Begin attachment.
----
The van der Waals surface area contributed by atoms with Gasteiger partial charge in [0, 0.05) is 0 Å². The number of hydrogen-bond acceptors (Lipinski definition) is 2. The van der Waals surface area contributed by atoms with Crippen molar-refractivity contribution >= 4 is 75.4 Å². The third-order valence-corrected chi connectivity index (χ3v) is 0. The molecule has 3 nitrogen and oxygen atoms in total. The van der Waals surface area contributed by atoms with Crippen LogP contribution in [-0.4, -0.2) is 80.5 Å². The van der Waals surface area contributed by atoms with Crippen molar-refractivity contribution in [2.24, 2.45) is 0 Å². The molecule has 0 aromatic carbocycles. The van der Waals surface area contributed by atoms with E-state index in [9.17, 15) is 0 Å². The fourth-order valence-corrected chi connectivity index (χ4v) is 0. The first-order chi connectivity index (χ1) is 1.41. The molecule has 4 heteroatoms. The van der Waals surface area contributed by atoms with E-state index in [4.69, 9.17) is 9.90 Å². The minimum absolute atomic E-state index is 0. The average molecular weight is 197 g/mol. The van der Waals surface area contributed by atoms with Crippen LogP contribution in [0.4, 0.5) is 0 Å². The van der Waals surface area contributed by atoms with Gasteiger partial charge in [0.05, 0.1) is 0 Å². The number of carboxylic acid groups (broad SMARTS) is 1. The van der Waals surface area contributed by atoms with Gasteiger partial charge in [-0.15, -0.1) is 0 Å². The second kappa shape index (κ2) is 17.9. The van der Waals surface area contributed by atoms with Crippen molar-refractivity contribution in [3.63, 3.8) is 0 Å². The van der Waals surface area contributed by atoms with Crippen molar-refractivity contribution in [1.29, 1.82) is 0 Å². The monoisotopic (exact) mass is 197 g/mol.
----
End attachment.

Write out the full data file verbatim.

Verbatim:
The van der Waals surface area contributed by atoms with Gasteiger partial charge in [0, 0.05) is 0 Å². The number of hydrogen-bond acceptors (Lipinski definition) is 2. The van der Waals surface area contributed by atoms with Crippen molar-refractivity contribution >= 4 is 75.4 Å². The third-order valence-corrected chi connectivity index (χ3v) is 0. The molecule has 3 nitrogen and oxygen atoms in total. The van der Waals surface area contributed by atoms with Crippen LogP contribution in [-0.4, -0.2) is 80.5 Å². The van der Waals surface area contributed by atoms with Crippen molar-refractivity contribution in [2.24, 2.45) is 0 Å². The molecule has 0 aromatic carbocycles. The van der Waals surface area contributed by atoms with E-state index in [9.17, 15) is 0 Å². The fourth-order valence-corrected chi connectivity index (χ4v) is 0. The first-order chi connectivity index (χ1) is 1.41. The molecule has 4 heteroatoms. The van der Waals surface area contributed by atoms with E-state index in [4.69, 9.17) is 9.90 Å². The minimum absolute atomic E-state index is 0. The average molecular weight is 197 g/mol. The van der Waals surface area contributed by atoms with Crippen LogP contribution in [0.4, 0.5) is 0 Å². The van der Waals surface area contributed by atoms with Gasteiger partial charge in [0.05, 0.1) is 0 Å². The number of carboxylic acid groups (broad SMARTS) is 1. The van der Waals surface area contributed by atoms with Gasteiger partial charge in [-0.15, -0.1) is 0 Å². The second kappa shape index (κ2) is 17.9. The van der Waals surface area contributed by atoms with Crippen molar-refractivity contribution in [3.63, 3.8) is 0 Å². The van der Waals surface area contributed by atoms with Crippen molar-refractivity contribution in [1.29, 1.82) is 0 Å². The monoisotopic (exact) mass is 197 g/mol.